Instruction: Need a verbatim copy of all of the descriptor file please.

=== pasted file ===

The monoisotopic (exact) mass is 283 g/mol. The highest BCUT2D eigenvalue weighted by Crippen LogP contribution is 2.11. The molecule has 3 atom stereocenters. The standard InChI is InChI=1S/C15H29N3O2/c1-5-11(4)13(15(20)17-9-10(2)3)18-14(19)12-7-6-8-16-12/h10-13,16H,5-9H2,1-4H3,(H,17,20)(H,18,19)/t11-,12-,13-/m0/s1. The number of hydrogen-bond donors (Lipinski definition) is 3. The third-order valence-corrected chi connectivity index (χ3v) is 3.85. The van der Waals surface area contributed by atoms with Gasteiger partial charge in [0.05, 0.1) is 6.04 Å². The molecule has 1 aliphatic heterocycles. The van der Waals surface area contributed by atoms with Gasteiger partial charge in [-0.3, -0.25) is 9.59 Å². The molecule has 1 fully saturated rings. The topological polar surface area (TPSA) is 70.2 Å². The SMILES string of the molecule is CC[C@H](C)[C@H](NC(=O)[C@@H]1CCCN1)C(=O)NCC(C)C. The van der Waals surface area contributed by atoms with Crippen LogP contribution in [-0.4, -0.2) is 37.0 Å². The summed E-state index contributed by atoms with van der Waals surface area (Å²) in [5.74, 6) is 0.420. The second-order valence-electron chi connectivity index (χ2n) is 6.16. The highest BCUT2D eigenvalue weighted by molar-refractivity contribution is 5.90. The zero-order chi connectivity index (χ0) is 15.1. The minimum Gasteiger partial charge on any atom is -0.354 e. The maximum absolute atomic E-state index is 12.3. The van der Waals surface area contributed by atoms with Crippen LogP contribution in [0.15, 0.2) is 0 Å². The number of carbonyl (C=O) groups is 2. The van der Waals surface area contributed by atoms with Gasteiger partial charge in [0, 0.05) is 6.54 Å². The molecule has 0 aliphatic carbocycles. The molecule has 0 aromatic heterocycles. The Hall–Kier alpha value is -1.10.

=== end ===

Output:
The monoisotopic (exact) mass is 283 g/mol. The highest BCUT2D eigenvalue weighted by Crippen LogP contribution is 2.11. The molecule has 3 atom stereocenters. The standard InChI is InChI=1S/C15H29N3O2/c1-5-11(4)13(15(20)17-9-10(2)3)18-14(19)12-7-6-8-16-12/h10-13,16H,5-9H2,1-4H3,(H,17,20)(H,18,19)/t11-,12-,13-/m0/s1. The number of hydrogen-bond donors (Lipinski definition) is 3. The third-order valence-corrected chi connectivity index (χ3v) is 3.85. The van der Waals surface area contributed by atoms with Gasteiger partial charge in [0.05, 0.1) is 6.04 Å². The molecule has 1 aliphatic heterocycles. The van der Waals surface area contributed by atoms with Gasteiger partial charge in [-0.3, -0.25) is 9.59 Å². The molecule has 1 fully saturated rings. The topological polar surface area (TPSA) is 70.2 Å². The SMILES string of the molecule is CC[C@H](C)[C@H](NC(=O)[C@@H]1CCCN1)C(=O)NCC(C)C. The van der Waals surface area contributed by atoms with Crippen LogP contribution in [-0.4, -0.2) is 37.0 Å². The summed E-state index contributed by atoms with van der Waals surface area (Å²) in [5.74, 6) is 0.420. The second-order valence-electron chi connectivity index (χ2n) is 6.16. The highest BCUT2D eigenvalue weighted by molar-refractivity contribution is 5.90. The zero-order chi connectivity index (χ0) is 15.1. The minimum Gasteiger partial charge on any atom is -0.354 e. The maximum absolute atomic E-state index is 12.3. The van der Waals surface area contributed by atoms with Crippen LogP contribution in [0.15, 0.2) is 0 Å². The number of carbonyl (C=O) groups is 2. The van der Waals surface area contributed by atoms with Gasteiger partial charge in [0, 0.05) is 6.54 Å². The molecule has 0 aliphatic carbocycles. The molecule has 0 aromatic heterocycles. The Hall–Kier alpha value is -1.10.